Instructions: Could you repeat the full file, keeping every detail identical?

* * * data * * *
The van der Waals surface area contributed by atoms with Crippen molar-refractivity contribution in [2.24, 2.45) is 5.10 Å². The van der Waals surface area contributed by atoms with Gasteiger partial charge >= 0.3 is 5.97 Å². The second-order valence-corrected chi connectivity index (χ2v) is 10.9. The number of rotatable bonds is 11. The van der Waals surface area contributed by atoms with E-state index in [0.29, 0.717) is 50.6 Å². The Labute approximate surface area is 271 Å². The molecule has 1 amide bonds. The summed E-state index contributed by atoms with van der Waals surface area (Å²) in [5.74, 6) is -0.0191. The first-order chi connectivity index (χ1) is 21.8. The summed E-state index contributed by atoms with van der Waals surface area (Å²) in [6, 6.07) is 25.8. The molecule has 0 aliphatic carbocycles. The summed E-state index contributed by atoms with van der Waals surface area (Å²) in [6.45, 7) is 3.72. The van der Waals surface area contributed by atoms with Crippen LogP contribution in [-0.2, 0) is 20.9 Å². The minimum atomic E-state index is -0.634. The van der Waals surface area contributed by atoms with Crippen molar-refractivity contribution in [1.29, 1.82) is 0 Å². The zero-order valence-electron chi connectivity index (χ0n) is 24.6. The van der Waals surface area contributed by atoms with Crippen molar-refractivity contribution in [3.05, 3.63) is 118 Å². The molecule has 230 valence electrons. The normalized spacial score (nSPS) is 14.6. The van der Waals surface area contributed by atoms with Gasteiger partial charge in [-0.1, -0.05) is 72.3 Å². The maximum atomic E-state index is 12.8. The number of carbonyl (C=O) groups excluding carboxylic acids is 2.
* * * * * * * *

The van der Waals surface area contributed by atoms with Crippen molar-refractivity contribution in [2.24, 2.45) is 5.10 Å². The van der Waals surface area contributed by atoms with Gasteiger partial charge >= 0.3 is 5.97 Å². The second-order valence-corrected chi connectivity index (χ2v) is 10.9. The number of rotatable bonds is 11. The van der Waals surface area contributed by atoms with E-state index in [0.29, 0.717) is 50.6 Å². The Labute approximate surface area is 271 Å². The molecule has 1 amide bonds. The summed E-state index contributed by atoms with van der Waals surface area (Å²) in [5.74, 6) is -0.0191. The first-order chi connectivity index (χ1) is 21.8. The summed E-state index contributed by atoms with van der Waals surface area (Å²) in [6, 6.07) is 25.8. The molecule has 0 aliphatic carbocycles. The summed E-state index contributed by atoms with van der Waals surface area (Å²) in [6.45, 7) is 3.72. The van der Waals surface area contributed by atoms with Crippen LogP contribution in [-0.2, 0) is 20.9 Å². The minimum atomic E-state index is -0.634. The van der Waals surface area contributed by atoms with Crippen molar-refractivity contribution in [1.29, 1.82) is 0 Å². The zero-order valence-electron chi connectivity index (χ0n) is 24.6. The van der Waals surface area contributed by atoms with Crippen molar-refractivity contribution in [3.05, 3.63) is 118 Å². The molecule has 230 valence electrons. The normalized spacial score (nSPS) is 14.6. The van der Waals surface area contributed by atoms with Gasteiger partial charge in [-0.1, -0.05) is 72.3 Å². The maximum atomic E-state index is 12.8. The number of carbonyl (C=O) groups excluding carboxylic acids is 2.